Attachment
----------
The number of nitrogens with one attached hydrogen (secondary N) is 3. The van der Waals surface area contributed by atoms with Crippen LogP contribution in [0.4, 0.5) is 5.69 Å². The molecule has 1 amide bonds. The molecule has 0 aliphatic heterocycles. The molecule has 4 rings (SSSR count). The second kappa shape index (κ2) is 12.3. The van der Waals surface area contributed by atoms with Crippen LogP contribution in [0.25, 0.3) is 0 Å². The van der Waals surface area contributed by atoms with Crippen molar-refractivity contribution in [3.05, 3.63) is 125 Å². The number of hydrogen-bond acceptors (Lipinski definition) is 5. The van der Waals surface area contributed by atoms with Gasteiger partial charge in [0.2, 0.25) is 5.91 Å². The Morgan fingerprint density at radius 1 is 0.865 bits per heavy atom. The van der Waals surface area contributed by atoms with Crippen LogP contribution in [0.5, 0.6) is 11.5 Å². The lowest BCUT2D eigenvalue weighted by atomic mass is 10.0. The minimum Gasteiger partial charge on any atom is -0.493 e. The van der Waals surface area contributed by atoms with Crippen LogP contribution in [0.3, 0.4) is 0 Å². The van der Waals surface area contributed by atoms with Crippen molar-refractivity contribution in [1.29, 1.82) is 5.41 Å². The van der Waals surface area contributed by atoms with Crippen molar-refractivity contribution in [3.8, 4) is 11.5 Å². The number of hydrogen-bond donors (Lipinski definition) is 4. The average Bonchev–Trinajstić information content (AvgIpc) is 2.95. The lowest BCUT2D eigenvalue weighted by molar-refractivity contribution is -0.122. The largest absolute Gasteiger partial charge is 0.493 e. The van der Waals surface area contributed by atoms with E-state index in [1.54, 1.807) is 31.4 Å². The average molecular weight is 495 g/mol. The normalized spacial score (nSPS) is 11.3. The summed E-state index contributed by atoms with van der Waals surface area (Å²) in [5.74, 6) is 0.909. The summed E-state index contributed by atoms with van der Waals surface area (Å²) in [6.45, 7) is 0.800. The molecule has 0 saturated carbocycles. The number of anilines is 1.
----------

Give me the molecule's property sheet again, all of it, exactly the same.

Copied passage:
The number of nitrogens with one attached hydrogen (secondary N) is 3. The van der Waals surface area contributed by atoms with Crippen LogP contribution in [0.4, 0.5) is 5.69 Å². The molecule has 1 amide bonds. The molecule has 0 aliphatic heterocycles. The molecule has 4 rings (SSSR count). The second kappa shape index (κ2) is 12.3. The van der Waals surface area contributed by atoms with Crippen LogP contribution in [0.25, 0.3) is 0 Å². The van der Waals surface area contributed by atoms with Crippen molar-refractivity contribution in [3.05, 3.63) is 125 Å². The number of hydrogen-bond acceptors (Lipinski definition) is 5. The van der Waals surface area contributed by atoms with Gasteiger partial charge in [0.2, 0.25) is 5.91 Å². The Morgan fingerprint density at radius 1 is 0.865 bits per heavy atom. The van der Waals surface area contributed by atoms with Crippen LogP contribution in [0.5, 0.6) is 11.5 Å². The lowest BCUT2D eigenvalue weighted by atomic mass is 10.0. The minimum Gasteiger partial charge on any atom is -0.493 e. The van der Waals surface area contributed by atoms with Crippen LogP contribution in [0.3, 0.4) is 0 Å². The van der Waals surface area contributed by atoms with Crippen molar-refractivity contribution in [1.29, 1.82) is 5.41 Å². The van der Waals surface area contributed by atoms with Crippen molar-refractivity contribution in [3.8, 4) is 11.5 Å². The number of hydrogen-bond donors (Lipinski definition) is 4. The average Bonchev–Trinajstić information content (AvgIpc) is 2.95. The lowest BCUT2D eigenvalue weighted by molar-refractivity contribution is -0.122. The largest absolute Gasteiger partial charge is 0.493 e. The van der Waals surface area contributed by atoms with E-state index in [1.54, 1.807) is 31.4 Å². The average molecular weight is 495 g/mol. The normalized spacial score (nSPS) is 11.3. The summed E-state index contributed by atoms with van der Waals surface area (Å²) in [5.74, 6) is 0.909. The summed E-state index contributed by atoms with van der Waals surface area (Å²) in [6.45, 7) is 0.800. The molecule has 0 saturated carbocycles. The number of anilines is 1.